McGwire won ROY. He led the league in homers - during the home-run era - 4 times. He hit more homers in a single season than any player in the 120 previous years. And he did it twice. He led the league in homers when he was 23 AND when he was 35. He was a 12 time All Star, 3 time Silver Slugger, and won a Gold Glove (despite apparently being a 1-tool player). He is 10th ALL TIME in OPS, 8th in SLG, 10th in HR, 1st in HR/AB, and 38th in BB. Those are all-time numbers for all position players. He's won the World Series and played in few more as part of a few different truly storied lineups/teams. Additionally, he and Sammy put the game back on the map at a time when it really needed it.

Like Jeter, he is a historic player. If we're setting aside the steroid judgement for Raffy - who *never* led the league in HR, BA, RBI, BB, OBP, SLG, or OPS (when Mac did so 15 times, cumulatively speaking) - McGwire is in the Hall. Period.

Jan 04, 2011 19:45 PM
rating: 3
 
Worthing
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Can I cancel my BP membership early?

Jan 04, 2011 14:55 PM
rating: -10
 
greenengineer
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Why is this guy the one BP writer with a ballot?

Jan 04, 2011 16:23 PM
rating: -4
 
Llarry

Because the BBWAA lets you start voting for awards right away, but not for the Hall for ten years. John's been an "official" writer for a longer time, since the Association only recently figured out that this Internet thing is real...

Jan 04, 2011 17:10 PM
rating: 5
 
BP staff member Joe Sheehan
BP staff
(17)

It's a long way off, but Christina will probably be the first person originating with BP to get a ballot. Should be 2018 unless the rules change, which isn't outside the realm of possibility as the ballots get weird and Cooperstown is threatened with an empty dais.

Jan 04, 2011 22:49 PM
 
JohnnyB

Interesting ballot. Always been a Larry Walker fan. Complete ballplayer. I hope he gets in the 30% range so she can start the climb to induction.

Jan 04, 2011 18:48 PM
rating: 0
 
mattesf

Mr. Raines actually has 811 career SB, not 635. And of course he belongs.

Jan 04, 2011 22:38 PM
rating: 0
 
ChicagoOriole

I look at Edgar Martinez and say to myself "him ahead of Alan Trammell?" Because Cal Ripken is enshrined? How can you take a DH and move him ahead of a shortstop with offense and defense adding up to so much? It is easy now to say that Trammell did not play in an exceptional age for shortstops, but that's not true. Trammell was one of the players who changed the expectations and perceptions of shortstops, along with Ripken and Yount.

Jan 05, 2011 08:07 AM
rating: 0
 
lonechicken

Compare Ozzie Smith's final 3 gold glove years to Larkin's defensive numbers those years. Smith won those on reputation. So it should be Larkin with 6 gold gloves, really.

Jan 05, 2011 13:22 PM
rating: -1
 
CRP13

Here's something else for people to minus me for:

How come NOBODY's talking about how Alomar played during the steroids era and had his best years between 1995 and 2001, same as Bagwell, McGwire, and Palmeiro?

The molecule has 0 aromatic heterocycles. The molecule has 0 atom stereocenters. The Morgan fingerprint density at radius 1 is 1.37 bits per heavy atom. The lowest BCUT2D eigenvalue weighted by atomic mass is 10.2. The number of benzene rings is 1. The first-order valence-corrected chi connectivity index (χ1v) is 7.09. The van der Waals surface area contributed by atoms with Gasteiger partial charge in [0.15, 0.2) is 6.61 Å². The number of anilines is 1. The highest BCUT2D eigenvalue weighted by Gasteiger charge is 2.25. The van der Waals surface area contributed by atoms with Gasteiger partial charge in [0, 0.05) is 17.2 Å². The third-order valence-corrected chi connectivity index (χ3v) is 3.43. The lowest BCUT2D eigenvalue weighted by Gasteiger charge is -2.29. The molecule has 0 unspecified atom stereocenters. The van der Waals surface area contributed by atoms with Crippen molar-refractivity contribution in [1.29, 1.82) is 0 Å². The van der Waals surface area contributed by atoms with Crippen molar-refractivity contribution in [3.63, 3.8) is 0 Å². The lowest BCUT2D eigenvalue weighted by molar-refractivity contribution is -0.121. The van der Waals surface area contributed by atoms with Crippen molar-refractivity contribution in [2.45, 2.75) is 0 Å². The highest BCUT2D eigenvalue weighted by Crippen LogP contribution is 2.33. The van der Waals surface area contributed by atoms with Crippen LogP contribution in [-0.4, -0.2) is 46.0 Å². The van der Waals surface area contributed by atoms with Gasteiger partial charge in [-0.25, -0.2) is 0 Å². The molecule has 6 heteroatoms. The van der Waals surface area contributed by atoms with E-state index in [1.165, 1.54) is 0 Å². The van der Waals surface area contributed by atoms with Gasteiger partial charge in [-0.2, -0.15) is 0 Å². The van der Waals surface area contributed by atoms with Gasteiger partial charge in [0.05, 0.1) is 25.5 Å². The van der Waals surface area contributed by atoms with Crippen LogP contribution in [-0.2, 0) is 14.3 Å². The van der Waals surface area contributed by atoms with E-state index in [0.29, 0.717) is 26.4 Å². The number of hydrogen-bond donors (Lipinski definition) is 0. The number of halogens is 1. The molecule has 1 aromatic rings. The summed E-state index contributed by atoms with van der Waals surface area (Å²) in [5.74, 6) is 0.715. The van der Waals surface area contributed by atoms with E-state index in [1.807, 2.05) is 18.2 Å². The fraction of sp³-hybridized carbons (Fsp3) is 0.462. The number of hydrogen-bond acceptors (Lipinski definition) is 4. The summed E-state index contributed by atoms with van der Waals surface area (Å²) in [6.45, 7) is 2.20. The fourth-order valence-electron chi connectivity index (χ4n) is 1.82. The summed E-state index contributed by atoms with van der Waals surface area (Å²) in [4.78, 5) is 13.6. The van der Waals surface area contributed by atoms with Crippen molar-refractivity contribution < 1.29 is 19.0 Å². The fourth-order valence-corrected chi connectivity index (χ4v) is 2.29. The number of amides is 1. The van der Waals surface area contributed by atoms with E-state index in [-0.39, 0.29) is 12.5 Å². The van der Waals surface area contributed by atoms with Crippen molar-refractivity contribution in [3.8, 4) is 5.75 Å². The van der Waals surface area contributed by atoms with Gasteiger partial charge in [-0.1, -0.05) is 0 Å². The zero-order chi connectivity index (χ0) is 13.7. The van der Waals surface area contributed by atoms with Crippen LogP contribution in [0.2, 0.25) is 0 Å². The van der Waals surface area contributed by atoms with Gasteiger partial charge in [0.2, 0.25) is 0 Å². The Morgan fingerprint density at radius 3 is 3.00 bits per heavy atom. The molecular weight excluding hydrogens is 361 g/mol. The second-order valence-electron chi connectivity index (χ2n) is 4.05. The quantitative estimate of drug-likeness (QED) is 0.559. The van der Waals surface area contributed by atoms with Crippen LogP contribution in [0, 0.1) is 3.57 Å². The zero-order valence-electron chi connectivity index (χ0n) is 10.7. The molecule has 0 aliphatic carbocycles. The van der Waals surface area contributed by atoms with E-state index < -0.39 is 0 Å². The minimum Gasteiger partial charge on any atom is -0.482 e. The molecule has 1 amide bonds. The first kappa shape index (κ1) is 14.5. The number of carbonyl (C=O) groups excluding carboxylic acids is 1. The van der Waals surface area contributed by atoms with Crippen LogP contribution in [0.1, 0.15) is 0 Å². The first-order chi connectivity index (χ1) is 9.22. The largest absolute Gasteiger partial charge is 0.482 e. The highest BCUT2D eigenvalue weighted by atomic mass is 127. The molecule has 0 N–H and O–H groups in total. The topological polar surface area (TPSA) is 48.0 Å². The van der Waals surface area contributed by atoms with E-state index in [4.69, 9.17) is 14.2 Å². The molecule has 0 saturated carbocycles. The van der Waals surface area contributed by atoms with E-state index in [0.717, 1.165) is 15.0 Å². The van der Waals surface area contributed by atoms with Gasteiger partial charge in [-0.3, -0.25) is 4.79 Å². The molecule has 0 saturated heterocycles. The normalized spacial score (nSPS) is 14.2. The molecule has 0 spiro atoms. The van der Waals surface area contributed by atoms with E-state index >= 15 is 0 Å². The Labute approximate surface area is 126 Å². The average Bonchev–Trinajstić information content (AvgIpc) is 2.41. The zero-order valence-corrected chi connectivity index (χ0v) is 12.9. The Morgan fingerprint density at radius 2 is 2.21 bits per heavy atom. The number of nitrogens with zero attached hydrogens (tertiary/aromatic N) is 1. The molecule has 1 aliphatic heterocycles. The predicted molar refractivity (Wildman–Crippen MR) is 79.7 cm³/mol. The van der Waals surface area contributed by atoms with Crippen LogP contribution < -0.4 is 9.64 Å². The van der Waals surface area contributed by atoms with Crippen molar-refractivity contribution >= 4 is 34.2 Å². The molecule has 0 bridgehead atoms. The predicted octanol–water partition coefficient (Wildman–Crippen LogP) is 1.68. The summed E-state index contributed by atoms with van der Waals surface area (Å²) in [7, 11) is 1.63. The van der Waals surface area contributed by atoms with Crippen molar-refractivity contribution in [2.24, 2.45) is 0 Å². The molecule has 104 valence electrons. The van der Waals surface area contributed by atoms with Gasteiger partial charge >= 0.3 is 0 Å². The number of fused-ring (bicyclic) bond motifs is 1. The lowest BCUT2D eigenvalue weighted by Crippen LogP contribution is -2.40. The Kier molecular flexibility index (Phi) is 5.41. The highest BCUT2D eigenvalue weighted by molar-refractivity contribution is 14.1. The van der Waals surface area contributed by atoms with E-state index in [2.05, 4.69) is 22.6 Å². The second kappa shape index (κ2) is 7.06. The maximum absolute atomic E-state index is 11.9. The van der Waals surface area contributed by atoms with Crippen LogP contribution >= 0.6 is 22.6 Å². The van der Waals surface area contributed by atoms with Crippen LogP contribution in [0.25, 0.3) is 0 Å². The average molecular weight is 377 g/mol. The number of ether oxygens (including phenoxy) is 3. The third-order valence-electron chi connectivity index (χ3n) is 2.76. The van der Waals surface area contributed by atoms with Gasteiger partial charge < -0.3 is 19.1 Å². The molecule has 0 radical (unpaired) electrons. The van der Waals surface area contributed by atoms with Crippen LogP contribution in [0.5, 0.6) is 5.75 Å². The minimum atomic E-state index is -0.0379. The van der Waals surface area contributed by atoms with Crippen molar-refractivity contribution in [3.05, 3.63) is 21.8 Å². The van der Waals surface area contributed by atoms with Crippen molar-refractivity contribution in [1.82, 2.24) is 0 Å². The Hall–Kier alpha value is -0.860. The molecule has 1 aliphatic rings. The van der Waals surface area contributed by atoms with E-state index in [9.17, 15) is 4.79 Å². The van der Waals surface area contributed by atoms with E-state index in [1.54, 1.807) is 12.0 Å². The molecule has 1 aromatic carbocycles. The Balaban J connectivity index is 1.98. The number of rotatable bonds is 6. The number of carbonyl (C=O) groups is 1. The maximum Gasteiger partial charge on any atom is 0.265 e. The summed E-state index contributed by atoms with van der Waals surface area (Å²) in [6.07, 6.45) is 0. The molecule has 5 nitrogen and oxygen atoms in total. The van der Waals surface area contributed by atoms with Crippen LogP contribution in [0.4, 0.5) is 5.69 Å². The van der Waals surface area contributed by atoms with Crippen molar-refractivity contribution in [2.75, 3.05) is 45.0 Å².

I'm not insinuating anything about Alomar, I'm just asking the question: Do huge home run numbers really indicate who was or who wasn't taking PED's when there's little evidence otherwise? It's not like Jason Grimsley was a flamethrowing 350-game winner, after all.

This smells like a double-standard to me, or at least hypocrisy.

Jan 05, 2011 16:09 PM
rating: 1
 
jlefty

I know this wasn't your main point, but I hate the "Player X (in this case, Grimsley) took PEDs and player X was not very good, so PEDs don't really enhance performance?" argument. I don't think anyone from the camp that believes PEDs really do enhance performance believe that it is a magic become-awesome-at-baseball-drug. A bodybuilder on steroids isn't going to be any better at hitting a baseball than he would be clean. But if you take a guy who is already good at hitting a baseball far, and make him stronger and less likely to be fatigued day to day, that's a clear advantage. And just because Grimsley stunk, doesn't mean we can say he wasn't better off using PEDs.

On to your point about Alomar... The fact that nobody is "talking" (as you put it, I'd probably phrase it another way: irresponsibly insinuating made-up narratives) about Alomar using is a GOOD thing, because there's no reason to believe he did. Even the awful look-at-these-before-and-after-pictures "proof" doesn't apply to Alomar. I'd hope the reason behind finger pointing would be reasonable, public evidence and not big home run numbers or hunches.

Jan 06, 2011 06:29 AM
rating: 0
 
CRP13

Joe, I DO believe that PED's improve a player's performance in a number of ways, in power (hitting and pitching) but most appreciatively in healing recovery, physical health (not including aftereffects later in life), and strength and endurance. So really, your first paragraph has nothing to do with what I was saying at all.

Not all the benefits of PED's will show up in home run or strikeout numbers (see Grimsley, Jeremy Giambi, Brian Roberts, etc).

With the circumstantial "evidence" surrounding Bagwell just because he played with Caminiti, is it a stretch to say that Alomar, who played during the same period and had no more or less evidence against him than Bagwell does, and whose peak years coincided with the heyday of the steroid era, MAY have been a user as well?

You're looking for an argument where I'm not making one. Steroids are bad. Steroids help players in various ways. My point is home runs don't indicate who took what, and Alomar's career was SMACK in the middle of the worst of the controversy, so whose to say he wasn't a user also? And nobody is mentioning it.